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Testing for crowd out in social nudges: Evidence from a natural field experiment in the market for electricity

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  • Alec Brandon
  • John List
  • Robert Metcalfe
  • Michael Price
  • Florian Rundhammer

Abstract

This study considers the response of household electricity consumption to social nudges during peak load events. Our investigation considers two social nudges. The first targets conservation during peak load events, while the second promotes aggregate conservation. Using data from a natural field experiment with 42,100 households, we find that both social nudges reduce peak load electricity consumption by 2 to 4% when implemented in isolation and by nearly 7% when implemented in combination. These findings suggest an important role for social nudges in the regulation of electricity markets and a limited role for crowd out effects.

Suggested Citation

  • Alec Brandon & John List & Robert Metcalfe & Michael Price & Florian Rundhammer, 2018. "Testing for crowd out in social nudges: Evidence from a natural field experiment in the market for electricity," Natural Field Experiments 00641, The Field Experiments Website.
  • Handle: RePEc:feb:natura:00641
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    1. Montgomery, W. David, 1972. "Markets in licenses and efficient pollution control programs," Journal of Economic Theory, Elsevier, vol. 5(3), pages 395-418, December.
    2. Baumol,William J. & Oates,Wallace E., 1988. "The Theory of Environmental Policy," Cambridge Books, Cambridge University Press, number 9780521322249, April.
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    1. Peter John Robinson & W. J. Wouter Botzen, 2022. "Setting descriptive norm nudges to promote demand for insurance against increasing climate change risk," The Geneva Papers on Risk and Insurance - Issues and Practice, Palgrave Macmillan;The Geneva Association, vol. 47(1), pages 27-49, January.
    2. Wang, Wenjie & Ida, Takanori & Shimada, Hideki, 2020. "Default effect versus active decision: Evidence from a field experiment in Los Alamos," European Economic Review, Elsevier, vol. 128(C).
    3. Brülisauer, Marcel & Goette, Lorenz & Jiang, Zhengyi & Schmitz, Jan & Schubert, Renate, 2020. "Appliance-specific feedback and social comparisons: Evidence from a field experiment on energy conservation," Energy Policy, Elsevier, vol. 145(C).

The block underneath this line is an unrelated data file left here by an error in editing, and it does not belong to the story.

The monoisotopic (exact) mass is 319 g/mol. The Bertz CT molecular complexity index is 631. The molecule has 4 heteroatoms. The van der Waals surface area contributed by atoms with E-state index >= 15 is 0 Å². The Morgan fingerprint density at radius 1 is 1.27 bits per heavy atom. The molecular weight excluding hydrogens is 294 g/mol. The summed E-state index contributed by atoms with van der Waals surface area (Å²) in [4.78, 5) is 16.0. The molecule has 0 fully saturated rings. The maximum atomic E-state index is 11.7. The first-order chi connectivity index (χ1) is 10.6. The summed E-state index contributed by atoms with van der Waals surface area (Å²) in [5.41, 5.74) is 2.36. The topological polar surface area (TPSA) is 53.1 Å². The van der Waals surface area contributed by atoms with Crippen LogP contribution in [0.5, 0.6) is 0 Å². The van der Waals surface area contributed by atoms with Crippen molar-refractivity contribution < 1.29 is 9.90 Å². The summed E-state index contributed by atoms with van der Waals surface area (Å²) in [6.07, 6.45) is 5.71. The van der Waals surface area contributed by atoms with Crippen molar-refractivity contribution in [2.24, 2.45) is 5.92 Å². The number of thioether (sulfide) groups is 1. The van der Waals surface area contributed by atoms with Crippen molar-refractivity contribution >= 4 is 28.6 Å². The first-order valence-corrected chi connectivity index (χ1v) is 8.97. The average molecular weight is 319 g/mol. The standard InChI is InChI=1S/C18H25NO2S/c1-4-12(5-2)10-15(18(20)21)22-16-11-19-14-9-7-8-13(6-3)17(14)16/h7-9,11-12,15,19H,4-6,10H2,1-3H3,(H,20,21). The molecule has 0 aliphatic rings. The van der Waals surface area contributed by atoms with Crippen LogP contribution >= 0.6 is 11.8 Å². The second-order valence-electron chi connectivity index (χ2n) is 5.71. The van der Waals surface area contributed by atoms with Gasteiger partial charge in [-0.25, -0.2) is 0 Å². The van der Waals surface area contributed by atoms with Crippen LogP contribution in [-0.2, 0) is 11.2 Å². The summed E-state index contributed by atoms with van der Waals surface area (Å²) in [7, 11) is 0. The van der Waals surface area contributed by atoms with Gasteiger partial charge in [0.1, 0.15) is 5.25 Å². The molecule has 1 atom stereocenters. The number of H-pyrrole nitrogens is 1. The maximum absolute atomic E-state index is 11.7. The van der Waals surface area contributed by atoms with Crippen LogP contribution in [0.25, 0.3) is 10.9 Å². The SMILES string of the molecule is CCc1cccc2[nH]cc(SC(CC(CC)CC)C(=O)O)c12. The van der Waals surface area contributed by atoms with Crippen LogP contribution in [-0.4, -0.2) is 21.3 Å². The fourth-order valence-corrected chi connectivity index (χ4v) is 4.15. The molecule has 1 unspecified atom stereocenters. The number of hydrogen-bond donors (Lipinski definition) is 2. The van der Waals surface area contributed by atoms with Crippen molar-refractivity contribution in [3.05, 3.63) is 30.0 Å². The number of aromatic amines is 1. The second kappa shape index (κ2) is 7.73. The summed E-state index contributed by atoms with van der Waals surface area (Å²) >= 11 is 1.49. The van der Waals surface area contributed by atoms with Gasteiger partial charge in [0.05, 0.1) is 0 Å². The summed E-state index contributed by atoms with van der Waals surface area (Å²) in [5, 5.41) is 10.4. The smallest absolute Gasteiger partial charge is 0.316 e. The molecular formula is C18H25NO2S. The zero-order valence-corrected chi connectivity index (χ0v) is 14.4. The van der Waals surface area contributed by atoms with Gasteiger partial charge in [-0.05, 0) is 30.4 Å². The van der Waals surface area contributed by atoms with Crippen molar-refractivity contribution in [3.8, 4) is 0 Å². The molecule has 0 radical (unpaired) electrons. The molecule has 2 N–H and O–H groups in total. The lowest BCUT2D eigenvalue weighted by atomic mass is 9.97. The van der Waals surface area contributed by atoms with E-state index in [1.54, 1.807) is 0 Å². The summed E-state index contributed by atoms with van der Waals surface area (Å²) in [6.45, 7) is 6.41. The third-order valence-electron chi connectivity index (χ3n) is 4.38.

4. Ghesla, Claus & Grieder, Manuel & Schmitz, Jan & Stadelmann, Marcel, 2020. "Pro-environmental incentives and loss aversion: A field experiment on electricity saving behavior," Energy Policy, Elsevier, vol. 137(C).
    5. Chi L. Ta, 2021. "Theoretical and Empirical Evaluation of a Competitive Energy Rebate Program," CESifo Working Paper Series 8948, CESifo.
    6. d'Adda, Giovanna & Galliera, Arianna & Tavoni, Massimo, 2020. "Urgency and engagement: Empirical evidence from a large-scale intervention on energy use awareness," Journal of Economic Psychology, Elsevier, vol. 81(C).
    7. James R. Meldrum & Hannah Brenkert-Smith & Patricia A. Champ & Jamie Gomez & Hilary Byerly & Lilia Falk & Christopher M. Barth, 2021. "Would you like to know more? The effect of personalized wildfire risk information and social comparisons on information-seeking behavior in the wildland–urban interface," Natural Hazards: Journal of the International Society for the Prevention and Mitigation of Natural Hazards, Springer;International Society for the Prevention and Mitigation of Natural Hazards, vol. 106(3), pages 2139-2161, April.
    8. Jessoe, Katrina & Lade, Gabriel E. & Loge, Frank & Spang, Edward, 2021. "Residential water conservation during drought: Experimental evidence from three behavioral interventions," Journal of Environmental Economics and Management, Elsevier, vol. 110(C).
    9. Spandagos, Constantine & Baark, Erik & Ng, Tze Ling & Yarime, Masaru, 2021. "Social influence and economic intervention policies to save energy at home: Critical questions for the new decade and evidence from air-condition use," Renewable and Sustainable Energy Reviews, Elsevier, vol. 143(C).

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